But we do not become enlightened merely by thinking or talking about it, wishing to be, or even by trying to find it, for it is not ours to control. Enlightenment arises when we have prepared ourselves and are ready for it-open, empty, sensitive-when we are not thinking of or expecting it, when the thought of self is not dominating the mind and crowding out everything else. The arising of enlightenment would cause even a blind man to shout joyfully: "Oh yes, I see!"
In order to allay fear of personal annihilation, we may think of the Buddha's immediate disciples: upon enlightenment they didn't lose their identities and become indistinguishable from each other like photo-copies, nor were they known thereafter as A, B, C, or 1, 2, 3. Their identities and individual characteristics remained-Ananda, the Buddha's favorite disciple and personal attendant, was famous for his very-retentive memory, Sariputra for his wisdom, Mogallana for his psychic-powers, and so on. Enlightenment doesn't mean loss of individuality but loss of egoism, selfishness; in fact, it means true individuality, that is: indivisibility, a completely-integrated mind that can no longer be shaken by worldly happenings.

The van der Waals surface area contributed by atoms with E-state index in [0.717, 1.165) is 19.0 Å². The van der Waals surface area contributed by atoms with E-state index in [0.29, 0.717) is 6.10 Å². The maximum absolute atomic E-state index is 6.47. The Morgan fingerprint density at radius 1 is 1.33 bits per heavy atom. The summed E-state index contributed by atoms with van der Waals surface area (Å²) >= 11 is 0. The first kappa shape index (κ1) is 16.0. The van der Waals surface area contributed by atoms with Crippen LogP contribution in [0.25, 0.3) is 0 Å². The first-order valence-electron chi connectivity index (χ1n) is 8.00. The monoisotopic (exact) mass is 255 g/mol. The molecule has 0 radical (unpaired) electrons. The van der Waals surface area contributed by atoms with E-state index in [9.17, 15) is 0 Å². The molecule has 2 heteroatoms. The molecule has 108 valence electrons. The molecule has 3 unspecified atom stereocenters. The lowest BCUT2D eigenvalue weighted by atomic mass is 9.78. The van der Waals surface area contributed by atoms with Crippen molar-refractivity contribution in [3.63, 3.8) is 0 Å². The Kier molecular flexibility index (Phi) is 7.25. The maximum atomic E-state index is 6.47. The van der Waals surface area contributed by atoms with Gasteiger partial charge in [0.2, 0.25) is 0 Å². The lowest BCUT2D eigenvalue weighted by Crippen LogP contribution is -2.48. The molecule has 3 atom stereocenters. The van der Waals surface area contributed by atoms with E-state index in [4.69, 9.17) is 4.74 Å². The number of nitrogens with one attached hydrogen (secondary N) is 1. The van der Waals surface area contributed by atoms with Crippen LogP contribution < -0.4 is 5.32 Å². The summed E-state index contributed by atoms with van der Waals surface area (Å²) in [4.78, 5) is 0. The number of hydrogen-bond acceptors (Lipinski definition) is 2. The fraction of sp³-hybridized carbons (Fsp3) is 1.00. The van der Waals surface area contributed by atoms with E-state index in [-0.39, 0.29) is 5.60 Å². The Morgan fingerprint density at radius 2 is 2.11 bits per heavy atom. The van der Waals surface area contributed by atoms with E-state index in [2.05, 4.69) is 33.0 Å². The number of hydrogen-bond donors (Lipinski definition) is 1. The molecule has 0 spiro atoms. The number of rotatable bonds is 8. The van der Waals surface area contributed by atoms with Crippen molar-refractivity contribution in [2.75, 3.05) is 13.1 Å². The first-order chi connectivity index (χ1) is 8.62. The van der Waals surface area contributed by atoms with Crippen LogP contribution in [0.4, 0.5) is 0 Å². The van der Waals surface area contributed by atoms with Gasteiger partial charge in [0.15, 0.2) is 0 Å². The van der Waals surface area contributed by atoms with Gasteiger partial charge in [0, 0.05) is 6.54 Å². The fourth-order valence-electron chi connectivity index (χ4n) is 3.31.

Now, like the gradations on a thermometer, enlightenment comes in many degrees, and probably everyone has had some kind of enlightenment experience at one time or another-some-thing that surprised him by its simplicity and clarity-though probably of a mundane type and not spiritual or deeply concerned with the fundamental nature of life. Spiritual enlightenment changes one's life considerably, depending upon the degree or intensity of it; it can be said, with utmost surety, that after a genuine spiritual-enlightenment experience, one's life would not be the same anymore.